By Duke Helfand, Patrick McGreevy and Andrew Blankstein
Times Staff Writers
1:43 PM PDT, May 7, 2007
Two high-ranking command officers in the Los Angeles Police Department are expected to be reassigned for their role in overseeing the police response to last week's MacArthur Park immigration rally, sources familiar with the situation said today.
Deputy Chief Cayler "Lee" Carter Jr., commanding officer of Operations Central Bureau, and Cmdr. Louis Gray, the No. 2 official in the bureau, face the personnel action amid the continuing fallout from an incident that left 10 people injured.
Carter did not return phone calls midday today and Gray declined comment when reached at his office.
Mayor Antonio Villaraigosa, Chief William J. Bratton and Police Commission President John Mack are scheduled to announce the actions at a 3:30 p.m. news conference at City Hall. The LAPD command staff is expected to be told at 1:45.
Mack, who is receiving daily briefings from Bratton, did not confirm the moves but said some reassignments would be "a very positive sign." He said he expects a number of police officials to face action.
"This is the beginning, not the end," Mack said. "There are various investigations still ongoing."
Just as a peaceful immigrant rights May Day march was winding down in MacArthur Park, a group of agitators began throwing rocks and bottles at a perimeter of officers dressed in riot gear. Around 6:15 p.m., officers began closing in to clear the park, using batons and firing more than 140 rounds of foam and rubber projectiles. Targets included protesters and television reporters who had been covering the protest.
The violence created a furor among immigrants groups and civil rights advocates as images of the incident were beamed almost instantly around the world.
Villaraigosa and Bratton have come under heavy pressure to take decisive action, and both have promised to hold the department and themselves accountable.
Carter, a 33-year LAPD veteran and one of the department's eight deputy chiefs, was on the scene at MacArthur Park during Tuesday's protests and was ultimately the person in charge of police, one source said.
As the commanding officer of Operations Central Bureau, he is responsible for the deployment of 1,700 sworn and civilian personnel who serve more than 1 million people living in an area the size of Washington, D.C., according to his biography on the LAPD website. During his three decades in the LAPD, the Los Angeles native has been the commanding officer of the Risk Management Group, West Valley Area, Internal Affairs Group, and Newton Patrol Division, the website said. He also has worked numerous other assignments throughout the city, including the Organized Crime Intelligence Division and Operations-South Bureau Narcotics.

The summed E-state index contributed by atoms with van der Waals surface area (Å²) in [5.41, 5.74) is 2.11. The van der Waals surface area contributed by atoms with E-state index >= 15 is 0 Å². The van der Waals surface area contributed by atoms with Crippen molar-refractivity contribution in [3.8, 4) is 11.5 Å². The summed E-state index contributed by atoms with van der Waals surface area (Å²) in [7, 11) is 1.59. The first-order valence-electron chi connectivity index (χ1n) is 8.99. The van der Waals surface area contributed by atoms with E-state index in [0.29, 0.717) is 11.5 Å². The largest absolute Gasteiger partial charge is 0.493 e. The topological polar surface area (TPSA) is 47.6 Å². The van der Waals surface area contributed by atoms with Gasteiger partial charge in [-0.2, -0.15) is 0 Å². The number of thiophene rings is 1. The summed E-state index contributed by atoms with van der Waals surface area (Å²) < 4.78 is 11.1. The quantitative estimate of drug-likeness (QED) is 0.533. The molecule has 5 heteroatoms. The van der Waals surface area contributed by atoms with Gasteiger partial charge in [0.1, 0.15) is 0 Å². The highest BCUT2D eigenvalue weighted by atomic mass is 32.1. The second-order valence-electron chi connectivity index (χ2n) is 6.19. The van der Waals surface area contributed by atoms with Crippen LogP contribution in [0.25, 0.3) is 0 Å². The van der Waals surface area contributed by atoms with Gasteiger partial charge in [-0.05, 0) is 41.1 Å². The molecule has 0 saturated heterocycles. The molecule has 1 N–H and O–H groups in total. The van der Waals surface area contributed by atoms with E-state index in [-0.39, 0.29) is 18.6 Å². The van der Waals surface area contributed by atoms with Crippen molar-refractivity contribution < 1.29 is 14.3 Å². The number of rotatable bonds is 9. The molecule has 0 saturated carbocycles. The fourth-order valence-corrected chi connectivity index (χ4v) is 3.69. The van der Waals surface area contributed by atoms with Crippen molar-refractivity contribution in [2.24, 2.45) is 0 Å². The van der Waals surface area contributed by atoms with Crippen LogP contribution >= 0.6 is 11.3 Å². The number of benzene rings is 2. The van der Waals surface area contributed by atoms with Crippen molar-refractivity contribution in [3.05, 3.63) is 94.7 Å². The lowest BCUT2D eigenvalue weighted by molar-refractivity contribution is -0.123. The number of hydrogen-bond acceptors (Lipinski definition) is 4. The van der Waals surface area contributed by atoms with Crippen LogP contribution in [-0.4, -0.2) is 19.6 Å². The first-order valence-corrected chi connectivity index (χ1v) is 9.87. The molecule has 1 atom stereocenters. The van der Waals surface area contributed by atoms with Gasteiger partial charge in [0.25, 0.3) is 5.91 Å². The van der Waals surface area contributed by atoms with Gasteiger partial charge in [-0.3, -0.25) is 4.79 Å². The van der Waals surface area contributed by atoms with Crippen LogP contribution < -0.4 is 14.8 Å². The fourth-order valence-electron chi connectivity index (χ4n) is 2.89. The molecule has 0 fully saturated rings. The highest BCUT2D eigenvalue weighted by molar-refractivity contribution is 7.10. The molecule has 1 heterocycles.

Carter can be bumped down to a commander-level position under city Civil Service rules, one source said. Gray, who has been with the department for 39 years, was the second in command at MacArthur Park. He would have been responsible for tactical decisions made on the scene. He will be transferred out of the Central Bureau command.
The Central Bureau encompasses 65 square miles, and includes MacArthur Park, the Rampart area, the downtown business district, Eagle Rock, the garment district, Dodger Stadium and Griffith Park. It services some of the city's most crowded and crime-plagued neighborhoods, whose residents are among the most ethnically and culturally diverse in the city.
The action, coming less than a week since the incident, encouraged Ramona Ripston, head of the American Civil Liberties Union of Southern California.
"I certainly do appreciate the swift action of the chief," Ripston said.
Meanwhile, the political pressure increased today with the announcement by City Council President Eric Garcetti that he is forming a special task force to monitor the progress of the investigation and provide an extra layer of oversight.
The task force will hear reports on the investigations pursued concurrently by the Police Department and by the Office of the Investigator General. It will also provide a forum where members of the public can express their views and concerns on the confrontation and the investigations, and it will provide policy recommendations for the future encounters between the police, protesters and news media.
"The freedom of the people to assemble is a cornerstone of our democracy," Garcetti said. "The freedom of the press to operate without encumbrance is a cornerstone of our democracy. And the openness and the accountability of our institutions are cornerstones of our democracy. We have allowed those first two freedoms to come to harm. The health of our city depends even more now on our swift action, rigorous investigation, and on our conduct of the people's business in broad daylight.''
Councilmen Jack Weiss and Ed Reyes will chair the task force. It will include council members Wendy Greuel, Jan Perry and Jose Huizar.